When Mike Whitehead was chairman of the Escambia County Commission, he and the then-County Administrator had our papers removed from the county courthouse lobby.

Readers also didn’t know how to take our straightforward commentary and satire. No one ever dared to call someone in print a “loser.” No one else would publish a cover of Frank Patti in a Vito Corleone pose under the title “The Codfather.” No one would openly take on then-Councilman Marty Donovan, Charlie Fairchild and their Save Our City group and debunk weekly their misstatements on the Community Maritime Park.

However, as more and more of our investigative reports began to show that all was not well in Escambia and Santa Rosa politics, the newsmakers found it harder to dismiss them. The facts were indisputable, and politicians began to hear more and more complaints from the voters when they hit the campaign trail.

Our creative covers, offbeat sense of humor and no-holds-barred opinions became our trademarks and attracted loyal readers that snatched the issues off the stands every Thursday. It took awhile, but we earned our spot as the other newspaper in Pensacola.

Today, Independent News and its blog,, have catapulted to state and national recognition. Our coverage of both the Billings murders and the BP oil disaster has further validated our investigative and reporting skills. The Independent News and the blog are read online by people from all over the country.

However, the challenges of being an independent paper remain the same. We fight for advertisers every day. We have survived the 9/11 tragedy, three hurricanes and the meltdown of our economy, sometimes just barely. The IN staff is young, intelligent and committed to making this a better place. They are very talented and have made sacrifices because they believe in the mission of the paper.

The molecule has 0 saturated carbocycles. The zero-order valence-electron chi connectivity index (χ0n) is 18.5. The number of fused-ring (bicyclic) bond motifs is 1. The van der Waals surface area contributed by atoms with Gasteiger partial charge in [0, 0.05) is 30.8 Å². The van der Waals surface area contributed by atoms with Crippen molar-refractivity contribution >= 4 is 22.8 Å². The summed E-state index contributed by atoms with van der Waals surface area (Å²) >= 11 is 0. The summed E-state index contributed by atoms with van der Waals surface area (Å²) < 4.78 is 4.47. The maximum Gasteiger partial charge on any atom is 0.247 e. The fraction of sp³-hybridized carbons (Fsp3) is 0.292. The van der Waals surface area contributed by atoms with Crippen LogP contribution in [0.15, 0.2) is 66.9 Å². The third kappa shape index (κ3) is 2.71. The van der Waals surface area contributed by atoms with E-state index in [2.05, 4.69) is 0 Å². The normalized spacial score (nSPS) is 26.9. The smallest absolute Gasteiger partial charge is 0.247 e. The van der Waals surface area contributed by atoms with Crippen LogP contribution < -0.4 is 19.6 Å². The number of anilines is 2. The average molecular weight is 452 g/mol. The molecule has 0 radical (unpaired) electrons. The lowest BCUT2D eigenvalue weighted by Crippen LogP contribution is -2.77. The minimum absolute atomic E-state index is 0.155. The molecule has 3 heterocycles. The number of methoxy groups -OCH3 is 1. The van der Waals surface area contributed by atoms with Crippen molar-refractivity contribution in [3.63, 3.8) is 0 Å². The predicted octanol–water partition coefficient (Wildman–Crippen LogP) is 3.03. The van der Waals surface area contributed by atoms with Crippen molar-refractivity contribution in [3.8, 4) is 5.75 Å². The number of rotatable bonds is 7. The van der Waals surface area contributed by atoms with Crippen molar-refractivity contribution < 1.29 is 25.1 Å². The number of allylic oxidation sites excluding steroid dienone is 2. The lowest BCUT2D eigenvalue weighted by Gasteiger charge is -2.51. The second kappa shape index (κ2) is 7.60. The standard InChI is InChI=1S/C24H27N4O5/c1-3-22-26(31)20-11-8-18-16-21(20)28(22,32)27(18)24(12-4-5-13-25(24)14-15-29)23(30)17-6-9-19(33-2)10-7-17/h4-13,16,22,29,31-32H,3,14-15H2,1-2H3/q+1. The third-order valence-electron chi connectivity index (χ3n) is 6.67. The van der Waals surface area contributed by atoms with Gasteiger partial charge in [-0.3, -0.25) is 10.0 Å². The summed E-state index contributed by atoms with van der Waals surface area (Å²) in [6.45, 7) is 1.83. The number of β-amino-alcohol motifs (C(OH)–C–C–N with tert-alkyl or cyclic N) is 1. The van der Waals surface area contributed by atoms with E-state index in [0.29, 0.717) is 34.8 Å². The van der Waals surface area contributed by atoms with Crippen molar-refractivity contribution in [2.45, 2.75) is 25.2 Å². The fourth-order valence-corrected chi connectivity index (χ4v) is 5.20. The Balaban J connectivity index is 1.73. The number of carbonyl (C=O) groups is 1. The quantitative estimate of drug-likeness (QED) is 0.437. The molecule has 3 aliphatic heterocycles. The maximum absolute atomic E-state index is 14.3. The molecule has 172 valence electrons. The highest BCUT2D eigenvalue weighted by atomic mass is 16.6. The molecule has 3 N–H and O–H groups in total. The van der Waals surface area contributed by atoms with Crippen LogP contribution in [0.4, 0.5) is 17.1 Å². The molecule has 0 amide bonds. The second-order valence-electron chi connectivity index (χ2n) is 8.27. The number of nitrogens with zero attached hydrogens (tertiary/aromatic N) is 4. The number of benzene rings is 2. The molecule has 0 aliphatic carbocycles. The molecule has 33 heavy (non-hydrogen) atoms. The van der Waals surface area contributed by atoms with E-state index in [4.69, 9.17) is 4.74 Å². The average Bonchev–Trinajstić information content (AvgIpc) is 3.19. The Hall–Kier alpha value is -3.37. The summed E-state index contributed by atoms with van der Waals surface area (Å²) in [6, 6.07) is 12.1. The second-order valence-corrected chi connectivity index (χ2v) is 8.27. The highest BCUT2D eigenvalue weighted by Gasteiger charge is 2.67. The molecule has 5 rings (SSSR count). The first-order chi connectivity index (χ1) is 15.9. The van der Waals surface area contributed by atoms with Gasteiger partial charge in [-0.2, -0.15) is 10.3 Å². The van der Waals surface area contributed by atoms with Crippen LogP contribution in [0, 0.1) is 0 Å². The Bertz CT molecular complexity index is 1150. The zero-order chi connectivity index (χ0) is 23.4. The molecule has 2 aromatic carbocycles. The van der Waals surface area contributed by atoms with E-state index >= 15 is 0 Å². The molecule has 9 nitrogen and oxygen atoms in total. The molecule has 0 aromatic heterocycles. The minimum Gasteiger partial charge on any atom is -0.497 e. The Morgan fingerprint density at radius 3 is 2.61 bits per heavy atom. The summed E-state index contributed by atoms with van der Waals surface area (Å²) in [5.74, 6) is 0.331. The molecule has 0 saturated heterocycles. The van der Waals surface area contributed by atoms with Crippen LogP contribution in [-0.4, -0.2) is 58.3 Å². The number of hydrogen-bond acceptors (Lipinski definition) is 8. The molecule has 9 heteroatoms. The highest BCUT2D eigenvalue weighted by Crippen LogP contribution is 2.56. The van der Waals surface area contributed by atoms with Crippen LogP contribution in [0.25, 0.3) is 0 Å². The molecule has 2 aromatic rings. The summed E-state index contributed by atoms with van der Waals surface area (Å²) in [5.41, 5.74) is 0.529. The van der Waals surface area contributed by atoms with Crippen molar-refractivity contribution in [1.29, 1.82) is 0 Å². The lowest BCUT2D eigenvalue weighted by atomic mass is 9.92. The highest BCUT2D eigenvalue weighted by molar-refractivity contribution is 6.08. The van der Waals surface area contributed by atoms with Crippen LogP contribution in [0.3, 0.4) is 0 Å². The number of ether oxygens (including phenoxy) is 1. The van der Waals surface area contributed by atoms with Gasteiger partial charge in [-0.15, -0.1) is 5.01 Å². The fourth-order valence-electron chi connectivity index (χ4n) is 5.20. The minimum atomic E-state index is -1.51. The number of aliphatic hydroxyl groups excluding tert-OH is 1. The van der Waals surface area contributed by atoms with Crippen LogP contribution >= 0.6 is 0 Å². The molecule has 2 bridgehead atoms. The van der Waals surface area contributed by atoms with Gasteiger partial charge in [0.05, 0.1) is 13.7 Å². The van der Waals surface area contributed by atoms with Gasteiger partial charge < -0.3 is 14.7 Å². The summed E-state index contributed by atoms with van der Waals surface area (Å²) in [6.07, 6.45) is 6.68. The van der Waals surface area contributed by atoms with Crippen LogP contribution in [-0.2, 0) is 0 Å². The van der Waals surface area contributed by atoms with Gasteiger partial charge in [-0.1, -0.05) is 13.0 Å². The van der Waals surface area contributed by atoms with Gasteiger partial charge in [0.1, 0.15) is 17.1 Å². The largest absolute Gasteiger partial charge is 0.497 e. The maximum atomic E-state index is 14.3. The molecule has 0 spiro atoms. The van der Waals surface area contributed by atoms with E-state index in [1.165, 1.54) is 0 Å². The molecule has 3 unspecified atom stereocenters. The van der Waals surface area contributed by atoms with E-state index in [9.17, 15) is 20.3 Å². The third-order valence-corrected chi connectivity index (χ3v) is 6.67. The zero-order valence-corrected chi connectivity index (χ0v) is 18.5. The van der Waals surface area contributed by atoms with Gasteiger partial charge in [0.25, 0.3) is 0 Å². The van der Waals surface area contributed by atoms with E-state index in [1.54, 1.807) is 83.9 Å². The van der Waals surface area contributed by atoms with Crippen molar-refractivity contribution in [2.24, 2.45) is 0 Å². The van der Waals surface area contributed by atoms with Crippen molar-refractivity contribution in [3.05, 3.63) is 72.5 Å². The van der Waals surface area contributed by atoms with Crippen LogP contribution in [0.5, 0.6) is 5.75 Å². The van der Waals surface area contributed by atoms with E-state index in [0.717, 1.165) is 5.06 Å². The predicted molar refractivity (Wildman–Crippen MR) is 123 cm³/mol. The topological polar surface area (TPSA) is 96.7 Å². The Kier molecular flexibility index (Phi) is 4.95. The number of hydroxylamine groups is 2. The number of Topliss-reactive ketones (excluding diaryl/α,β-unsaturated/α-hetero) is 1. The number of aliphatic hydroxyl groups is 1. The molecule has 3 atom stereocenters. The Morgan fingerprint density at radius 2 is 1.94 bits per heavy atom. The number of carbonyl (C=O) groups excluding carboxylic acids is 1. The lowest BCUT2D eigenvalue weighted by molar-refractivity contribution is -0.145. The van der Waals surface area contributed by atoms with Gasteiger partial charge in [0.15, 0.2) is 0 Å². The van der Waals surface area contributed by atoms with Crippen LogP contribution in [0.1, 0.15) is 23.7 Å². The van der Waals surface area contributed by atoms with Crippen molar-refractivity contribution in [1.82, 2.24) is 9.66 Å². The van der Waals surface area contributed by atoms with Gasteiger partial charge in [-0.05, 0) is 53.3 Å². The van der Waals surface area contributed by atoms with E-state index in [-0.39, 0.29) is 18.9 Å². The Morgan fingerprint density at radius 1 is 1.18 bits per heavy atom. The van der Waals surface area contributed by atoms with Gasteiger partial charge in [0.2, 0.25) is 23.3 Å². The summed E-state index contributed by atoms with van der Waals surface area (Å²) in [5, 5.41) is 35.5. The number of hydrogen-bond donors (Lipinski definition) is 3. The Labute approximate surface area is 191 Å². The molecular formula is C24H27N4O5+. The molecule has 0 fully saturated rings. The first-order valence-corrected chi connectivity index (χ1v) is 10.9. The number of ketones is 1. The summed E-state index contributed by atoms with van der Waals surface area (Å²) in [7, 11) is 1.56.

Even though it knows that our paper is solely supported by advertising, the staff made the decision to turn down advertising from BP. That decision has cost us about $10,000 to date. And the paper has been criticized on industry websites for being “sanctimonious” and insinuating that BP is buying coverage in other papers.

The IN staff made the decision because it wanted to show the community that we are on their side in this crisis. We recognized that BP owes this community millions, if not billions, for the damages caused by this environmental disaster. Their money needs to be spent on stopping the oil spewing out of the wellhead, skimming the oil out of the Gulf and restoring the environments, businesses and lives of those impacted.

Maybe the decision is naive, but I am proud of it. The Independent News has remained true to its roots and has stayed independent, even after its first decade.

Staff Birthday Wish

We know it’s tacky to ask for presents on your birthday.

So we aren’t going to do that. Not exactly.

Instead, we’re going to give you guys a peak at our staff birthday wish list. Just think of it like a kid’s letter to Santa Claus. I mean, let’s be honest, because we don’t have some giant corporate entity bankrolling this operation, we’ve got a few wants and needs that go unfulfilled.

Now, we aren’t directly asking for these things, we’re just letting you know we want them, and if you feel so inclined to shower us with the following gifts, we’ll happily accept them.

  • Company credit cards
  • An office cleaning crew
  • Unlimited office coffee supply and actual coffee maker, maybe even an espresso maker
  • Voicemail
  • Direct deposit
  • Office equipment that hasn’t been manufactured before 1983 — in particular a Mac that can run more than a 10.3.9 operating system for our awesome Art Director who currently gets by without Illustrator (which if you know graphic design at all, you know how ridiculous this is)
  • Video equipment for webcasts
  • An actual vacation — without a weekly print deadline looming
  • A red stapler
  • Eight hours of sleep
  • Unlimited toilet paper
  • The diet soda ICEE machine that Joani is always dreaming about
  • An employee parking lot
  • Staff gym memberships
  • Two, maybe three more staffers so we can actually attend all the BP meetings
  • A year-round Hot Times intern
  • A company iStock photo account
  • A legal copy of CS5
  • A talented web designer who wants to redesign for free

If you’re feeling generous, feel free to send all birthday gifts here:
The Independent News
P.O. Box 12082
Pensacola, FL 32591

What would you give the IN for our 11th Birthday?